Hillary Clinton Outlines How She Will "Step Up To The Challenge" Of Climate Change


Robin Andrews

Science & Policy Writer

Clinton pictured at an earlier event in New York City. Krista Kennell/Shutterstock

Hillary Clinton has tonight stood on a stage with Al Gore to remind Floridians – and anyone else tuned in online – that climate change is a clear and present threat to the US and the world.

Outlining what a Clinton administration would do to tackle the phenomenon, she sought to underline just how different her views were from her opponent, a man who almost makes it his hobby to ignore scientific data of any kind.


“The Paris agreement is our last, best chance to solve the climate crisis,” Clinton told the audience in Miami. “Trump wants to cancel it.”

Reminding the audience that Trump claims climate change is a Chinese hoax, she said: “We can’t risk putting a climate denier in the White House.”

“Our next president [must] step up to the challenge, to protect our planet, to grow our clean energy economy.”

She reaffirmed her focus on building new solar and wind power plants, and retrofitting the electrical infrastructure to make sure clean energy sources can efficiently connect to the grid. Clinton also said that she hopes to cut oil consumption by a third.


“If you need additional convincing, just remember what happened this week,” she added, making a pointed reference to Hurricane Matthew.

This powerful hurricane robbed several Americans of their lives shortly after it killed around 1,000 people in Haiti. Clinton claimed it was likely to have been more destructive thanks to climate change, and although there is no direct data to support that just yet, she’s almost certainly right.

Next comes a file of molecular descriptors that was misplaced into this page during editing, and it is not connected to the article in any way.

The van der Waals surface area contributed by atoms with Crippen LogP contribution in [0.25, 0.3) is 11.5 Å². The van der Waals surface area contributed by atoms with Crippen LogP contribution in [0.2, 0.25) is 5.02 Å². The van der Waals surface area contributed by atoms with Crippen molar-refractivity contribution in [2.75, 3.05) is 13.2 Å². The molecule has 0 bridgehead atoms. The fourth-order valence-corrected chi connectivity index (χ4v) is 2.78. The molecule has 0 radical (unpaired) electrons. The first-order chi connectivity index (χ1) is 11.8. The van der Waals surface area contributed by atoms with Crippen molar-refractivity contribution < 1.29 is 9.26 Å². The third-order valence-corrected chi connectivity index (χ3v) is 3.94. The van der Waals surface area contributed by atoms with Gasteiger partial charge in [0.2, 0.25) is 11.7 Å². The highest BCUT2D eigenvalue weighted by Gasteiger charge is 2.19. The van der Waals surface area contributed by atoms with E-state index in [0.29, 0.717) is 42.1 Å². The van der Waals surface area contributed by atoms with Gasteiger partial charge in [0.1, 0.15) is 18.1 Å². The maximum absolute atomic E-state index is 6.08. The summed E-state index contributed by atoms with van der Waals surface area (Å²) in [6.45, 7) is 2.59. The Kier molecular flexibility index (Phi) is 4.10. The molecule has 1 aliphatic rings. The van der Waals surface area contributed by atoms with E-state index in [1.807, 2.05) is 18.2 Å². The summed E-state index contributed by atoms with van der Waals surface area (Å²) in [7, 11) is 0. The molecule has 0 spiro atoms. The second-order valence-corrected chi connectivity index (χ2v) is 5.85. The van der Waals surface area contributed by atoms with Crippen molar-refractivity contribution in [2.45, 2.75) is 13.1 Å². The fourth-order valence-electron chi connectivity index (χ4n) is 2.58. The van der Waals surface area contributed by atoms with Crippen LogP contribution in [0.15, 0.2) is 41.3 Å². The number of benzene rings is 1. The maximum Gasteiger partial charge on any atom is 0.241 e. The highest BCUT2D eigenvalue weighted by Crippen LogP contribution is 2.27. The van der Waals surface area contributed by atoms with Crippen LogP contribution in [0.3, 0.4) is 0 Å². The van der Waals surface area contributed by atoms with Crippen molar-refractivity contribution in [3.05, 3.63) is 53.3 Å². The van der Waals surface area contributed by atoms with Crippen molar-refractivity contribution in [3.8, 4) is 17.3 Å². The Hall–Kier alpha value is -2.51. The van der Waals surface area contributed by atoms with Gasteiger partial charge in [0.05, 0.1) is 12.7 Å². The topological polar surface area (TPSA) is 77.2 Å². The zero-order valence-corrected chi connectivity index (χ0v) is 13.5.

Sea surface temperatures are indeed at all-time highs, and studies show that this is making powerful hurricanes and typhoons increasingly more destructive. Although most fear the terrifying wind speeds, it’s actually the storm surges that hurricanes bring that kill the most people through drowning or building collapse.

While cutting down on America’s fossil fuel consumption, she also said she wants to build better flood defenses against these increasingly potent hurricanes.


“Let’s focus on what’s really important in this election. This is what I want you to hear and understand,” Clinton declared. “One in eight homes in Florida could be underwater by the end of the century.”


Hurricane Matthew unleashed most of its fury on Haiti. NASA

Florida was one of the states in the path of Hurricane Matthew, and many residents there are acutely aware of the consequences of inaction on climate change. Indeed, Trump wasn’t the only Republican target in her speech.

Making a reference to Florida’s Senator Marco Rubio, a former GOP presidential candidate, she noted that he often used the refrain “I’m not a scientist” when it came to the topic of climate change. “Well why doesn’t he ask a scientist and learn more about it then?”


Al Gore, one of the world’s most widely recognized promoters of climate change mitigation, linked climate change to the upcoming election in the starkest possible terms.

“Number one: when it comes to the most urgent issue facing our country and the world, the choice in this election is extremely clear,” he said. “Hillary Clinton will make solving the climate crisis a top national priority.”

Earlier, Clinton mentioned that the Pentagon had concluded that climate change is a threat to US national security, wondering if Trump would perhaps listen to their advice, if not that of almost every scientific expert.

“Here’s my second message. Your vote really, really counts,” Gore added, noting he was “Exhibit A” in this regard.


He’s right. As we at IFLScience have recently pointed out, the best thing anyone can do to fight climate change is to vote for candidates that comprehend how terrifying it is, whether they are hoping to become a local councilor, a senator, or – just maybe – the leader of the free world.


Don't boo. Vote. Alexandru Nika/Shutterstock


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